The document prepared by the Auditor General in selecting samples of 'Treasury Bond Auctions' he would audit with regard to the Central Bank bond sales contained miscalculations, it was revealed yesterday during cross examination.
Initially, Auditor General Gamini Wijesinghe was required to conduct a special audit on bond auctions held between February 27, 2015 and May, 2016.
He had chosen two TB auctions held on February 27, 2015 and March 29, 2016, which depicted strange issues.
He had decided to conduct the audit on the two particular auctions based on a document prepared by him using data on the CBSL bond sales during this period.
At the cross examination led by Senior Counsel Shanaka de Silva, who appeared for former Governor it was revealed that the Auditor General had selected sample auctions unfairly because he had only decided to conduct audit those betwee February 27, 2015 and March 29, 2016 and that the decision was taken based on inaccurately prepared documents.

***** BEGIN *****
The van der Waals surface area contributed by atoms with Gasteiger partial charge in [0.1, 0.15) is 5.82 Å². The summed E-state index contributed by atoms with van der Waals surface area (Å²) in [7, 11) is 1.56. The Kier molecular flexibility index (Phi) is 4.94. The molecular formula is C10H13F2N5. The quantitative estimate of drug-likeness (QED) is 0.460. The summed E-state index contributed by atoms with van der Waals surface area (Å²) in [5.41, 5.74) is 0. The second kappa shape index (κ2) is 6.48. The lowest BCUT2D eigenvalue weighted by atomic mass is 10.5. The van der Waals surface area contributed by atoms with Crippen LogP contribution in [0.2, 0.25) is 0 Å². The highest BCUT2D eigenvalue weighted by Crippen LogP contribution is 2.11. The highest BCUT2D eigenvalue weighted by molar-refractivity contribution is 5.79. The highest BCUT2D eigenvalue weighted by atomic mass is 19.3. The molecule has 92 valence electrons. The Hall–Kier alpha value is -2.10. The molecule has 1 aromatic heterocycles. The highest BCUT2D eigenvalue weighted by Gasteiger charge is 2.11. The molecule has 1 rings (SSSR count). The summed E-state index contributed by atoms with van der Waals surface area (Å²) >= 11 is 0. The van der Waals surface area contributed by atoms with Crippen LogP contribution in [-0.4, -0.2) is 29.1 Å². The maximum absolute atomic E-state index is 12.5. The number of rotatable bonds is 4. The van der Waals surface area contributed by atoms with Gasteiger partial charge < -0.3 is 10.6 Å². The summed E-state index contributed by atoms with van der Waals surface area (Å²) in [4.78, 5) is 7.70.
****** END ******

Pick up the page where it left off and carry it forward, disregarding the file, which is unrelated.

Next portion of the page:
It was revealed that the Auditor General had computed wrongly in the document when deciding percentage of excess amount of bids accepted on March 29, 2016 comparing to the offered amount of the bids.
The value of the bids offered by the CBSL initially at the auction (March 29, 2016) was Rs. 40 billion but had unusually accepted Rs. 77.732 billion bids exceeding Rs.37.732 billion by the CBSL.
The miscalculated percentage of excess amount of bids accepted depicted in the AG’s document as 326%, where it should be 190% compared to the offered amount of bids at the particular auction, explained Mr. de Silva.
Mr. de Silva was of the view that the AG was biased when selecting sample auctions for auditing.
The AG had responded saying his miscalculations had not affected his final recommendations in the audit report submitted to COPE, therefore they were not serious.
Nevertheless, the PCoI said the matter revealed by the counsel representing the former governor was a serious matter since the commission would rely on the data submitted by the AG and therefore a correction was required in case of miscalculations. (Shehan Chamika Silva)